March 30, 2016 (Detroit)—A spectacular display of puppets from the Detroit Institute of Arts’ (DIA) Paul McPharlin Puppetry Collection is now on view through Oct. 2. Three separate vignettes, including some of the best examples of American avant-garde marionettes and rod puppets, show the versatility of puppets to express character and emotion. The impressive displays are free with museum admission and free for residents of Wayne, Oakland and Macomb counties.
One case features 13 puppets from a 1929 production of Noël (The Mystery of the Nativity) written by Maurice Bouchor in 1895. Among the puppets are “Mary Holding her Baby Jesus,” “The Angel Gabriel,” whose wings are made of bird feathers, a stable of animals and Chaldean, African and Indian kings. To enliven the performance, McPharlin created two types of puppets: rod puppets, whose rods fit into the stage so that they could be moved from underneath; and shadow puppets on strings and pulleys that projected shadows of an animal procession behind the costumed characters.
Another vignette tells the story of a dramatic 1894 play called The Death of Tintagiles, which was written specifically for marionettes. Marjorie Batchelder produced her own version in 1937, and the seven puppets on view were created to impart the emotion of the characters in this serious story. Batchelder combined rod and hand-puppet controls for the production, and her innovate technique was later adopted by puppeteers such as Jim Henson, creator of the Muppets.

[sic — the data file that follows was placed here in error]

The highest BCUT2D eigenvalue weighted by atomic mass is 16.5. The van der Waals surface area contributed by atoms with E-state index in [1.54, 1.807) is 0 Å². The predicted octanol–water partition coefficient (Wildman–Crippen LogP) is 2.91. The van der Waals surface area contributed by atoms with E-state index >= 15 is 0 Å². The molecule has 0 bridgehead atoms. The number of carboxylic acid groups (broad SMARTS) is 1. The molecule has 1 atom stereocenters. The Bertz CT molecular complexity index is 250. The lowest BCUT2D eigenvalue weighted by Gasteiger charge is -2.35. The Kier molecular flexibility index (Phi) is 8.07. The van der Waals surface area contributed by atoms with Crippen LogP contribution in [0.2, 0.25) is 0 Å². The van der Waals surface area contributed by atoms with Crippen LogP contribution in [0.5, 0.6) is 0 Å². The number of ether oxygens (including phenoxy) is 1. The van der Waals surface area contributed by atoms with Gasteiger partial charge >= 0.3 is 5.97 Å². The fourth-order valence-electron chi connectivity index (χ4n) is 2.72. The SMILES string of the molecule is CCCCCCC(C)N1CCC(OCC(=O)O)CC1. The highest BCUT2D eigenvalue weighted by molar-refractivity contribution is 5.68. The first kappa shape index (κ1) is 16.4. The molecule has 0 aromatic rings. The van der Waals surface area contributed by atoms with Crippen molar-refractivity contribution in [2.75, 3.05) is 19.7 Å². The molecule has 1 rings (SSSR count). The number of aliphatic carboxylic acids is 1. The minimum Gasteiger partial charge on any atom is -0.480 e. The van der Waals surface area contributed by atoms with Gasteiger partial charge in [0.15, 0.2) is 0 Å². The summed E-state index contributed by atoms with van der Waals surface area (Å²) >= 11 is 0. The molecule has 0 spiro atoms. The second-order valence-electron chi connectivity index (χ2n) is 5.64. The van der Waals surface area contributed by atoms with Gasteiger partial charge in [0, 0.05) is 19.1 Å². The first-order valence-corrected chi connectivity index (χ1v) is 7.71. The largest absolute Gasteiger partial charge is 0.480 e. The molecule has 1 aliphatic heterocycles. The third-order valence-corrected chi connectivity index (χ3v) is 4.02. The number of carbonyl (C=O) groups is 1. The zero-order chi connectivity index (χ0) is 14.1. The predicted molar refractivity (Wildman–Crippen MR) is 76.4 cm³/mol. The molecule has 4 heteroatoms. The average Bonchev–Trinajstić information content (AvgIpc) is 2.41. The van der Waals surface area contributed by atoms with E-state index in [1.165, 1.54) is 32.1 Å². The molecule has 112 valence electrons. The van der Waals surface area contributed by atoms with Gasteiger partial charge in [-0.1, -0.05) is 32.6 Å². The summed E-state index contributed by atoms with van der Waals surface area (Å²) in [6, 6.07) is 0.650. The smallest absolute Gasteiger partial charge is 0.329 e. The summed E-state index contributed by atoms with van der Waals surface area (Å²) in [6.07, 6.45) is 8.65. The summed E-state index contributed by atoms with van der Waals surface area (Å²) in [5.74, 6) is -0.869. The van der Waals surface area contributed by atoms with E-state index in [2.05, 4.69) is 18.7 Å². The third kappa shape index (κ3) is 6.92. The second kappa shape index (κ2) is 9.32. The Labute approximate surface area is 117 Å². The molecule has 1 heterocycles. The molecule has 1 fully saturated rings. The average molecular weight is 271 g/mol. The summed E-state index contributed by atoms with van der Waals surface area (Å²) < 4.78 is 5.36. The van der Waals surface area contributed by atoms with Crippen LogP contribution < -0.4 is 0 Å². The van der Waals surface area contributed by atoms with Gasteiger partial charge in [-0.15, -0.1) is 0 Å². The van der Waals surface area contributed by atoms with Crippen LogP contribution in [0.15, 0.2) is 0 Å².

The fluidity of motion is the subject of the third puppet display. Two marionettes—The Queen and Dancer—are experimental papier-mâché figures based on Bronze-Age statues. A puppeteer manipulated the strings from above to make them glide across the stage. As they moved, light hit the angular facets of their limbs to create shadows and reflections to enhance their expressiveness.
The Queen and Dancer were meant to show off movement rather than act out a particular storyline. They were designed by puppeteer Michael Carr and director Gordon Craig, who purposely left the puppets unpainted and without costumes to focus on the dancelike motions and dreamlike mood created by skillful manipulation of the strings